Plan For The Future Educational Needs of your Newborn Child, Today! | Aviva India

Plan For The Future Educational Needs of your Newborn Child, Today!

Plan For The Future Educational Needs of your Newborn Child, Today!

You look at her face- so innocent and pure as she sleeps in her crib- and feel your heart overflow with the desire to give her the best of what this world has to offer. This offering, however, won’t come without some serious forward-thinking and planning. And your newborn child- still so soft and vulnerable- deserves your invested planning and forethought, no?

Why education planning is the best kind of planning

It is no secret that educating your child is expensive. Private schools, colleges, and universities charge a boatload to teach kids, and with these institutions accessible to all, no one wants to settle for the second-best. When you plan, you don't have to settle for the second-best either.

Primary, secondary, and senior secondary education still doesn’t require much planning. The costs can be shouldered even on a tight budget. It’s higher/ tertiary education that causes deep stress lines to appear on the foreheads of parents.

And it isn’t without reason. The class of 2018 at IIM-A will pay 19.5 lakhs for the 2-year course. This is a straight-up 400% hike from what the institution charged in 2007. If the fees of management courses continue to rise by an average of 20% every year, you’ll be paying 95 lakhs in 2025.

Undergraduate courses haven’t been spared from the hikes either. If the average inflation rate is fixed at 10%, a 4-year engineering degree will cost 17 lakhs in another 8 years. Today, it costs about 8 lakhs and in 2030, it will cost more than 30 lakhs.

According to the HSBC Value of Education Survey 2017, long-term goals are given top priority by parents, with 44% regarding education as the most important financial commitment. However, only about one in four parents is actually preparing for the child’s career, according to the Aviva Early Starters Survey 2016. According to another study by Aviva Life, Indians are great dreams but poor planners. 81% do not even know what the cost of higher education will be.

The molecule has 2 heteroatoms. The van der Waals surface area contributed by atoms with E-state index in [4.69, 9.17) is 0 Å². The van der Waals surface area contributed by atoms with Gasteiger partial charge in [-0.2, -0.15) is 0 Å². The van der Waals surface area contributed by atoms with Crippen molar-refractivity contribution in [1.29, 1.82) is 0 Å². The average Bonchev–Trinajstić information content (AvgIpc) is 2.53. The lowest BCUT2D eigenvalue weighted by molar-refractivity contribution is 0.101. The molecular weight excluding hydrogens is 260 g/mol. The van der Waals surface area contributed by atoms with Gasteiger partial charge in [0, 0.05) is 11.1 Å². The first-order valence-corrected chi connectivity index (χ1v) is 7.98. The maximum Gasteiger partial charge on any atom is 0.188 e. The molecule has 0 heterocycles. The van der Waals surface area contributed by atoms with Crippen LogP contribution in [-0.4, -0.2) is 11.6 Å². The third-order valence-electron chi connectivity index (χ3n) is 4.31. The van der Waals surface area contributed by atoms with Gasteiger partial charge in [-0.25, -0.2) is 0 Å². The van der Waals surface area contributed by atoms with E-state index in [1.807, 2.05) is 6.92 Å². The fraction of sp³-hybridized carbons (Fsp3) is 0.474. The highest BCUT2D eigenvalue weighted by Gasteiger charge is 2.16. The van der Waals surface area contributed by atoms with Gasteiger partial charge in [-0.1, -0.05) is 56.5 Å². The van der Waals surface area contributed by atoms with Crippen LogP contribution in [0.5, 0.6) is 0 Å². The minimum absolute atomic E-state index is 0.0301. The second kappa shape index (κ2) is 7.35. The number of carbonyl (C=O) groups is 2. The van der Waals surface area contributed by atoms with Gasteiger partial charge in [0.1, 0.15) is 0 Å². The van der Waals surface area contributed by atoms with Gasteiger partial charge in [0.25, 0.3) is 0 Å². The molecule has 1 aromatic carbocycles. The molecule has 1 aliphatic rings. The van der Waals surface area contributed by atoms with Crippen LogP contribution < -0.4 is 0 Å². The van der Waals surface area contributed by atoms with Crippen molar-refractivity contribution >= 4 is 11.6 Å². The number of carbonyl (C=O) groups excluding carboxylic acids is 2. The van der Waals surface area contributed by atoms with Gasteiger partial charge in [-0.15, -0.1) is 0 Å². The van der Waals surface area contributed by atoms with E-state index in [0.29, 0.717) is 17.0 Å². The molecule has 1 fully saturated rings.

“People typically don’t understand the financial implications of having a baby and nobody tells them either,” says Vyakaranam. This is where Aviva comes in. In this article, we will take you through the entire gamut of financial planning associated with your child’s future and hope it helps to erase the stress lines caused due to education finances.

How to get planning

The number 1 rule is to start as early as possible. You can’t know which stream or subject your child will eventually choose, but irrespective of that, you can start investing. If you would like to get an idea of where your child is leaning- as early on as possible- you can take the help of the Aviva Kid-o-scope.

Now, the benefits of early child investment plans are numerous especially for a long-term goal like education. When you start early, you can amass large amounts with little but consistent savings.

For example, if you start saving when your child is 3 years old, a monthly investment of INR 5,000 is required for the next 15 years if you want a corpus amount of INR 25 lakhs. But if you start when the child is 6 years old, not only will you have a shorter time frame (assuming you want to dip into these savings when the child is 18 years old), you will have to save INR 7,835 per month to accumulate the same amount. At 9 years, the amount touches INR 9,195 lakhs. And it just keeps on increasing thereof.